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    Communications Project


Document Type:Dissertation
Name:Hyesuk Kwon Lee
Email address:kwon@math.vt.edu
URN:1997/00047
Title:Optimization Based Domain Decomposition Methods for Linear and Nonlinear Problems
Degree:Doctor of Philosophy
Department:Mathematics
Committee Chair: Max D. Gunzburger and Janet S. Peterson
Chair's email:gunzburg@iastate.edu jspeters@iastate.edu
Committee\ Members:
Keywords:domain decomposition, least squares problem, finite element methods
Date of defense:June 27, 1997
Availability:Release the entire work immediately worldwide.

Abstract:

Optimization based domain decomposition methods for the solution of partial differential equations are considered. The crux of the method is a constrained minimization problem for which the objective functional measures the jump in the dependent variables across the common boundaries between subdomains; the constraints are the partial differential equations. First, we consider a linear constraint. The existence of optimal solutions for the optimization problem is shown as is its convergence to the exact solution of the given problem. We then derive an optimality system of partial differential equations from which solutions of the domain decomposition problem may be determined. Finite element approximations to solutions of the optimality system are defined and analyzed as is an eminently parallelizable gradient method for solving the optimality system. The linear constraint minimization problem is also recast as a linear least squares problem and is solved by a conjugate gradient method. The domain decomposition method can be extended to nonlinear problems such as the Navier-Stokes equations. This results from the fact that the objective functional for the minimization problem involves the jump in dependent variables across the interfaces between subdomains. Thus, the method does not require that the partial differential equations themselves be derivable through an extremal problem. An optimality system is derived by applying a Lagrange multiplier rule to a constrained optimization problem. Error estimates for finite element approximations are presented as is a gradient method to solve the optimality system. We also use a Gauss-Newton method to solve the minimization problem with the nonlinear constraint.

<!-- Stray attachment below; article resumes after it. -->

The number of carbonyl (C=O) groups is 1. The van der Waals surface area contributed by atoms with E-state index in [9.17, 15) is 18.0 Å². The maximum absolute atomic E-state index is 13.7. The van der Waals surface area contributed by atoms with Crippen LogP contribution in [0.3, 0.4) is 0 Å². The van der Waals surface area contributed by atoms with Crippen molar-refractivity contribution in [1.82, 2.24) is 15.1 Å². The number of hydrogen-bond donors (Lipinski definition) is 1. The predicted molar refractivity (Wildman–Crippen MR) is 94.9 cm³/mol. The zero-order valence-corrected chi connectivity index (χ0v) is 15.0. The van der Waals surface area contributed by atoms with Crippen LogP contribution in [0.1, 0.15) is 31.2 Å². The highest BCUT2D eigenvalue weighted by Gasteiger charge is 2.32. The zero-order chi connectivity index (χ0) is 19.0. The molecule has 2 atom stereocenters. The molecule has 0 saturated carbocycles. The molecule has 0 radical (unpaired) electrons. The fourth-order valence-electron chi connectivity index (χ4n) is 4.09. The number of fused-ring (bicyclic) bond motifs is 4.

List of Attached Files

etd.tgz kwon.pdf


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